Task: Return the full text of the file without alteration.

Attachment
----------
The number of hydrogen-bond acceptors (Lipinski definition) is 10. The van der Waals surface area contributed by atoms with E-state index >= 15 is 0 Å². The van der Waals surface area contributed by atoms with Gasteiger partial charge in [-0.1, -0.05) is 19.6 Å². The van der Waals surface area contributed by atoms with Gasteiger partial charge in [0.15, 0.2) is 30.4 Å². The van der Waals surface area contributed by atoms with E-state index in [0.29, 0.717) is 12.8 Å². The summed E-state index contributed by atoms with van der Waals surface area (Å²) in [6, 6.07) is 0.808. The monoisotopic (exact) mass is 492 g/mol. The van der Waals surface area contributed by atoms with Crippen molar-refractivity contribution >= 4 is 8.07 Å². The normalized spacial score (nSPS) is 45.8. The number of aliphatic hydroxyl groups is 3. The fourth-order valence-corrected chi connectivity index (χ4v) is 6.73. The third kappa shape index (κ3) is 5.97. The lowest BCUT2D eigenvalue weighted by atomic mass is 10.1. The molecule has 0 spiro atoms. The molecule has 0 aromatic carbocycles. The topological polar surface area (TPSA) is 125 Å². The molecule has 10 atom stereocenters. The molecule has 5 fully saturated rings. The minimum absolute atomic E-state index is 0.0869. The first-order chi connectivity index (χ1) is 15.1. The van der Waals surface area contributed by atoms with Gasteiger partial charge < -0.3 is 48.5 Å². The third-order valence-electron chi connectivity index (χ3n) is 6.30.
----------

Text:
The number of hydrogen-bond acceptors (Lipinski definition) is 10. The van der Waals surface area contributed by atoms with E-state index >= 15 is 0 Å². The van der Waals surface area contributed by atoms with Gasteiger partial charge in [-0.1, -0.05) is 19.6 Å². The van der Waals surface area contributed by atoms with Gasteiger partial charge in [0.15, 0.2) is 30.4 Å². The van der Waals surface area contributed by atoms with E-state index in [0.29, 0.717) is 12.8 Å². The summed E-state index contributed by atoms with van der Waals surface area (Å²) in [6, 6.07) is 0.808. The monoisotopic (exact) mass is 492 g/mol. The van der Waals surface area contributed by atoms with Crippen molar-refractivity contribution >= 4 is 8.07 Å². The normalized spacial score (nSPS) is 45.8. The number of aliphatic hydroxyl groups is 3. The fourth-order valence-corrected chi connectivity index (χ4v) is 6.73. The third kappa shape index (κ3) is 5.97. The lowest BCUT2D eigenvalue weighted by atomic mass is 10.1. The molecule has 0 spiro atoms. The molecule has 0 aromatic carbocycles. The topological polar surface area (TPSA) is 125 Å². The molecule has 10 atom stereocenters. The molecule has 5 fully saturated rings. The minimum absolute atomic E-state index is 0.0869. The first-order chi connectivity index (χ1) is 15.1. The van der Waals surface area contributed by atoms with Gasteiger partial charge < -0.3 is 48.5 Å². The third-order valence-electron chi connectivity index (χ3n) is 6.30.